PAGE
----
You will love this early adopter Tesla Model S owner's true story
Our Tesla content has been very well received by the Tesla community lately. The Tesla fans and owners do not tolerate any mistakes in any stories with regard to their favorite brand. We first met Stephen when he added some clarifications under a story we wrote a while back. His passion and his broad knowledge of the brand and cars were so impressive we asked him if he would sit for an interview. We hope you are as pleasantly surprised by his story as we were.
Hello Stephen. Please tell us a bit about yourself.
I’m a systems engineer for an enterprise software company, Kalido. This means I spend my days in technical sales situations which probably helps when people ask me Tesla questions (which is frequently). I have loved computers from an early age, learned to program on a friend’s Atari 400 and later on my family’s Apple //e, and it is the technology guy in me that attracts me to Tesla.
Tell us about your specific Tesla Model S.
I have a Signature Red Model S (#219) delivered in October 2012 with a tan interior and obeche gloss finish, and most everything except the Performance package and the rear facing child seats. I originally had reservation #3331 but I toured the factory in October 2011, rode in the car, met Elon (founder of Tesla) and some of the other execs, and decided to make the jump to Signature. While it was still early days, anyone touring the factory and talking to the engineers for that event could see that Tesla was going to be the real deal.
Have you done anything like get special rims or tires?
Living in Houston, I don’t need seasonal tires. However, the roads near me are pretty bad, so I stayed with the standard 19” stock wheels and tires even though the Signature came with 21” wheels and performance tires. While I like the look of the 21” wheels better than mine, I plan to keep my car for at least 10 years, and I figure the 19” tires will save me some money, give me slightly more range, and I’ll probably get less road rash on the rims. I had low profile tires on my previous vehicle, and I curbed all four wheels.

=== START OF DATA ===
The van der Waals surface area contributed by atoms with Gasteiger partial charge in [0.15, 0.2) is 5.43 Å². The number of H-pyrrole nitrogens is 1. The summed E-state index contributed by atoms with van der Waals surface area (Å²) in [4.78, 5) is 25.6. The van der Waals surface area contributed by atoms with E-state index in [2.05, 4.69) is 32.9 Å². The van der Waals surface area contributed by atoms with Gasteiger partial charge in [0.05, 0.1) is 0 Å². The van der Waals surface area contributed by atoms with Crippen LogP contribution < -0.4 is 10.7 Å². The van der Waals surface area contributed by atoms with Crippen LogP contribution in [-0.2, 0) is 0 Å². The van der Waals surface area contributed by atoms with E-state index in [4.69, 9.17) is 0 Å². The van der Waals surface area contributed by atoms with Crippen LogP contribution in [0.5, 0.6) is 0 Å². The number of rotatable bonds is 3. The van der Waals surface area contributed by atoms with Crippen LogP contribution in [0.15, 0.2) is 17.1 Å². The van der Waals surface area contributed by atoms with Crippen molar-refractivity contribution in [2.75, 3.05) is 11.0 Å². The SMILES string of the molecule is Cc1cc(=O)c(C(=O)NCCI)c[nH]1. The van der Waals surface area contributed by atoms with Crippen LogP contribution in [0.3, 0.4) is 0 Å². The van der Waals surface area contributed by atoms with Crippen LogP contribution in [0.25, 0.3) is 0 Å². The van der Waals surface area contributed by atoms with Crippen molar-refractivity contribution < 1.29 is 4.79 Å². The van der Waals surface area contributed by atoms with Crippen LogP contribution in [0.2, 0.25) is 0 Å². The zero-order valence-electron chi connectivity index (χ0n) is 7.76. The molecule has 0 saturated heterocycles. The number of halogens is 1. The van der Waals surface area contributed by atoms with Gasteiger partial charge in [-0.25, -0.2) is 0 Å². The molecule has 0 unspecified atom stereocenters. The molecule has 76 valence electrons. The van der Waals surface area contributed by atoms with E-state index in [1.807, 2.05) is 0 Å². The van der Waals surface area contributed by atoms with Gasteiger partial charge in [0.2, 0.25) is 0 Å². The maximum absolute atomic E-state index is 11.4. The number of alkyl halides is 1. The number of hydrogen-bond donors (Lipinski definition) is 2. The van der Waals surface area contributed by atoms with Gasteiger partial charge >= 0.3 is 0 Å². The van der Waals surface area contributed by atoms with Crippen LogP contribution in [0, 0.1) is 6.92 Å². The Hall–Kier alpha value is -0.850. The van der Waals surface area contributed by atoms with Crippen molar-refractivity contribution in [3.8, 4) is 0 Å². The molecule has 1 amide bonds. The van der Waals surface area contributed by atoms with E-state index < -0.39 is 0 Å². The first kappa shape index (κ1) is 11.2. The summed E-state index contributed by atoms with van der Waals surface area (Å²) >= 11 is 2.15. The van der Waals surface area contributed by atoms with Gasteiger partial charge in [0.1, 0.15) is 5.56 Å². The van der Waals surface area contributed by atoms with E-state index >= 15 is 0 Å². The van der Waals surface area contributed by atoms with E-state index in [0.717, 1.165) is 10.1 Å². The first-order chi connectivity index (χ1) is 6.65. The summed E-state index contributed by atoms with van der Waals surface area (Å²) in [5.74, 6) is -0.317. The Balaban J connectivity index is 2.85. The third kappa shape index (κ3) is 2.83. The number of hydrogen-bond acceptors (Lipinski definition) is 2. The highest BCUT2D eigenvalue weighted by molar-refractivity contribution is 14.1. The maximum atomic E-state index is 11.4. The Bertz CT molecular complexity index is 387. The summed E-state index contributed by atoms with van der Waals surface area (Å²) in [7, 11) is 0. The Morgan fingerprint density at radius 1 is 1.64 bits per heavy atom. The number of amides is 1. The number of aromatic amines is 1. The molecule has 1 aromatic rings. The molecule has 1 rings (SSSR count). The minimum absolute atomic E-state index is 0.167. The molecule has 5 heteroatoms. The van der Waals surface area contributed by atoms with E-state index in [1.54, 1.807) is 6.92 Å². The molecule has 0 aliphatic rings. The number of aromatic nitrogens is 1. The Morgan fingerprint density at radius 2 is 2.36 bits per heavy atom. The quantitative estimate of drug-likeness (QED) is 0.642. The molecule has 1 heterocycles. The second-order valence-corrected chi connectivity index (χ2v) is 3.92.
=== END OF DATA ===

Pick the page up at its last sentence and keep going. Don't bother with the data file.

What cars have you owned in the past? Have you had other green cars in the past? Why not a more affordable Volt or Leaf instead of a Tesla?
The Tesla Model S is by far the nicest car I have ever owned and the only one that has ever gotten any type of valet respect. I kept both of my previous cars 10 years each, a Sentra SE-R and a Lexus IS 300. Both were good cars and fun to drive, but when it came time to look for a new one, nothing out there really excited me. I became aware of the Tesla Roadster, which was intriguing, but I was looking for a daily driver, a 4 door sports sedan, and certainly nothing in that price range. But when I heard Tesla was planning a $50k sports sedan, I read all I could about it, and I got sucked in. Eventually I put down a reservation. Later, when I found out how much it would be with the options I wanted, I had a tough decision. I really didn’t want to spend that much, but I had been mentally committed for a while, I was in a financial position to do it, so I went for it. In hindsight, it worked out because I bought stock after attending the factory event in Oct 2011 and it did pretty well (smiles).
The Models S has near supercar performance. Did you consider other green cars like this such as the Porsche Panamera S Plug-in hybrid?
No. Most hybrids have pretty terrible plug in range, and I wanted to get off of gas all the way. I really like the idea that the Tesla drive train is pretty simple, and having a gas motor in addition to batteries adds unneeded complexity and maintenance. You have to get oil changes. You have to get a smog test. The motor takes up space that could be used for storage. And for what? So the 5% of the time you need to drive more than 265 miles in a day you can fill up faster? I view this as a bad tradeoff. Most of the time if I need to drive more than 500 miles, I will fly. And the Tesla SuperChargers are even making long distance driving easy.
If there was no Model S what would you drive today?
If the Model S did not exist, I probably would have ended up with something like a BMW 5 Series.